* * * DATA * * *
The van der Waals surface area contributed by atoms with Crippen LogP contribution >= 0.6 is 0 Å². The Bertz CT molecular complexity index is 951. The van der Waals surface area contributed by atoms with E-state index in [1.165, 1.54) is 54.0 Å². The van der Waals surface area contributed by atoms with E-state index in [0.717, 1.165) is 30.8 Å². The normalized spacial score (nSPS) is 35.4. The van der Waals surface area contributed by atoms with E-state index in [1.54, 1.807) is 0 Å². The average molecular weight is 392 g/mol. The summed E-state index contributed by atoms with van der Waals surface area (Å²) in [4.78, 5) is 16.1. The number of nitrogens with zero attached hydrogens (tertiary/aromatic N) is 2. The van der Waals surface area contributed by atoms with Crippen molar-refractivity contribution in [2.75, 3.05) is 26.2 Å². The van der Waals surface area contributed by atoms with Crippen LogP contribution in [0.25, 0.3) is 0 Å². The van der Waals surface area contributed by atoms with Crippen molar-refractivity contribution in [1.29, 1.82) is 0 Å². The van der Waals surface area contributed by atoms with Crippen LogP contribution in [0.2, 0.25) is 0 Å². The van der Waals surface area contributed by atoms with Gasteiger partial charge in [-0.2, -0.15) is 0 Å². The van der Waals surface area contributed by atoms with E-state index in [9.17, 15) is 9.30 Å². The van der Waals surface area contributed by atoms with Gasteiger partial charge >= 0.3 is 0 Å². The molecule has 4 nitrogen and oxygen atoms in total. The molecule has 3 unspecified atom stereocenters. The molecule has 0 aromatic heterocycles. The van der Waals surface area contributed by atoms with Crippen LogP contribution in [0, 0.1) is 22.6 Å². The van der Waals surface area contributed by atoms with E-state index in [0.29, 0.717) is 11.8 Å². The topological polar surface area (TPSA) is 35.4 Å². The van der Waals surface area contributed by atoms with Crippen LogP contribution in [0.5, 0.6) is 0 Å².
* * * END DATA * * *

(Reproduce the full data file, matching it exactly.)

The van der Waals surface area contributed by atoms with Crippen LogP contribution >= 0.6 is 0 Å². The Bertz CT molecular complexity index is 951. The van der Waals surface area contributed by atoms with E-state index in [1.165, 1.54) is 54.0 Å². The van der Waals surface area contributed by atoms with E-state index in [0.717, 1.165) is 30.8 Å². The normalized spacial score (nSPS) is 35.4. The van der Waals surface area contributed by atoms with E-state index in [1.54, 1.807) is 0 Å². The average molecular weight is 392 g/mol. The summed E-state index contributed by atoms with van der Waals surface area (Å²) in [4.78, 5) is 16.1. The number of nitrogens with zero attached hydrogens (tertiary/aromatic N) is 2. The van der Waals surface area contributed by atoms with Crippen molar-refractivity contribution in [2.75, 3.05) is 26.2 Å². The van der Waals surface area contributed by atoms with Crippen LogP contribution in [0.25, 0.3) is 0 Å². The van der Waals surface area contributed by atoms with Crippen molar-refractivity contribution in [1.29, 1.82) is 0 Å². The van der Waals surface area contributed by atoms with Crippen LogP contribution in [0.2, 0.25) is 0 Å². The van der Waals surface area contributed by atoms with Gasteiger partial charge in [-0.2, -0.15) is 0 Å². The van der Waals surface area contributed by atoms with E-state index in [9.17, 15) is 9.30 Å². The van der Waals surface area contributed by atoms with Gasteiger partial charge >= 0.3 is 0 Å². The molecule has 4 nitrogen and oxygen atoms in total. The molecule has 3 unspecified atom stereocenters. The molecule has 0 aromatic heterocycles. The van der Waals surface area contributed by atoms with Crippen LogP contribution in [0, 0.1) is 22.6 Å². The van der Waals surface area contributed by atoms with E-state index in [0.29, 0.717) is 11.8 Å². The topological polar surface area (TPSA) is 35.4 Å². The van der Waals surface area contributed by atoms with Crippen LogP contribution in [0.5, 0.6) is 0 Å².